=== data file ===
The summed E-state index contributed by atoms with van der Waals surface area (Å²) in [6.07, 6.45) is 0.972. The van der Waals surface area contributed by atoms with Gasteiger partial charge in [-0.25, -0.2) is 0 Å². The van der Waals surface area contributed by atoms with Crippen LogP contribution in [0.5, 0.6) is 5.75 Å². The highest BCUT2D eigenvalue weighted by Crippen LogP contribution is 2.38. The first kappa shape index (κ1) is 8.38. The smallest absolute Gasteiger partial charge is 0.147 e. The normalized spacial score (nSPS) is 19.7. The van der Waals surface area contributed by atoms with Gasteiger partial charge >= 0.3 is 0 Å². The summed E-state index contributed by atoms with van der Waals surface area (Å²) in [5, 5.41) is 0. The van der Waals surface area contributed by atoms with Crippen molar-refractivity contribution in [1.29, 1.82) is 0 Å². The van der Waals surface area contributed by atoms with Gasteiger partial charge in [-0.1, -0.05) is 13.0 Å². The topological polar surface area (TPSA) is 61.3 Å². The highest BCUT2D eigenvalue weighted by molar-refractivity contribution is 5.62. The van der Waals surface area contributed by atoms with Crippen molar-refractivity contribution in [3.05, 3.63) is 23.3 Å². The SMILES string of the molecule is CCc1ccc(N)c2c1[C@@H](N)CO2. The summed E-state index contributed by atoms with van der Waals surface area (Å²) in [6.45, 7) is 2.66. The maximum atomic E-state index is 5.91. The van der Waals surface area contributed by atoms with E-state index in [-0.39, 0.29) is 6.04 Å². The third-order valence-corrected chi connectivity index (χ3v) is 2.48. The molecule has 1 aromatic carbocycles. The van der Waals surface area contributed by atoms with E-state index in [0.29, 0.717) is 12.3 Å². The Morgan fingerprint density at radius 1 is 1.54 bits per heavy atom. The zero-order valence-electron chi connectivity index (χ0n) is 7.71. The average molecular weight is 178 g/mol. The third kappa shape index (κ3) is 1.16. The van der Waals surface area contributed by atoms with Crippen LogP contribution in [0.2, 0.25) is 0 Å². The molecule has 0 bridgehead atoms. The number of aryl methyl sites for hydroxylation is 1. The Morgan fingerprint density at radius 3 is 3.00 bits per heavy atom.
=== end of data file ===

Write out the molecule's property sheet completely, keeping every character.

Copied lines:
The summed E-state index contributed by atoms with van der Waals surface area (Å²) in [6.07, 6.45) is 0.972. The van der Waals surface area contributed by atoms with Gasteiger partial charge in [-0.25, -0.2) is 0 Å². The van der Waals surface area contributed by atoms with Crippen LogP contribution in [0.5, 0.6) is 5.75 Å². The highest BCUT2D eigenvalue weighted by Crippen LogP contribution is 2.38. The first kappa shape index (κ1) is 8.38. The smallest absolute Gasteiger partial charge is 0.147 e. The normalized spacial score (nSPS) is 19.7. The van der Waals surface area contributed by atoms with Gasteiger partial charge >= 0.3 is 0 Å². The summed E-state index contributed by atoms with van der Waals surface area (Å²) in [5, 5.41) is 0. The van der Waals surface area contributed by atoms with Crippen molar-refractivity contribution in [1.29, 1.82) is 0 Å². The van der Waals surface area contributed by atoms with Gasteiger partial charge in [-0.1, -0.05) is 13.0 Å². The topological polar surface area (TPSA) is 61.3 Å². The highest BCUT2D eigenvalue weighted by molar-refractivity contribution is 5.62. The van der Waals surface area contributed by atoms with Crippen molar-refractivity contribution in [3.05, 3.63) is 23.3 Å². The SMILES string of the molecule is CCc1ccc(N)c2c1[C@@H](N)CO2. The summed E-state index contributed by atoms with van der Waals surface area (Å²) in [6.45, 7) is 2.66. The maximum atomic E-state index is 5.91. The van der Waals surface area contributed by atoms with E-state index in [-0.39, 0.29) is 6.04 Å². The third-order valence-corrected chi connectivity index (χ3v) is 2.48. The molecule has 1 aromatic carbocycles. The van der Waals surface area contributed by atoms with E-state index in [0.29, 0.717) is 12.3 Å². The Morgan fingerprint density at radius 1 is 1.54 bits per heavy atom. The zero-order valence-electron chi connectivity index (χ0n) is 7.71. The average molecular weight is 178 g/mol. The third kappa shape index (κ3) is 1.16. The van der Waals surface area contributed by atoms with Crippen LogP contribution in [0.2, 0.25) is 0 Å². The molecule has 0 bridgehead atoms. The number of aryl methyl sites for hydroxylation is 1. The Morgan fingerprint density at radius 3 is 3.00 bits per heavy atom.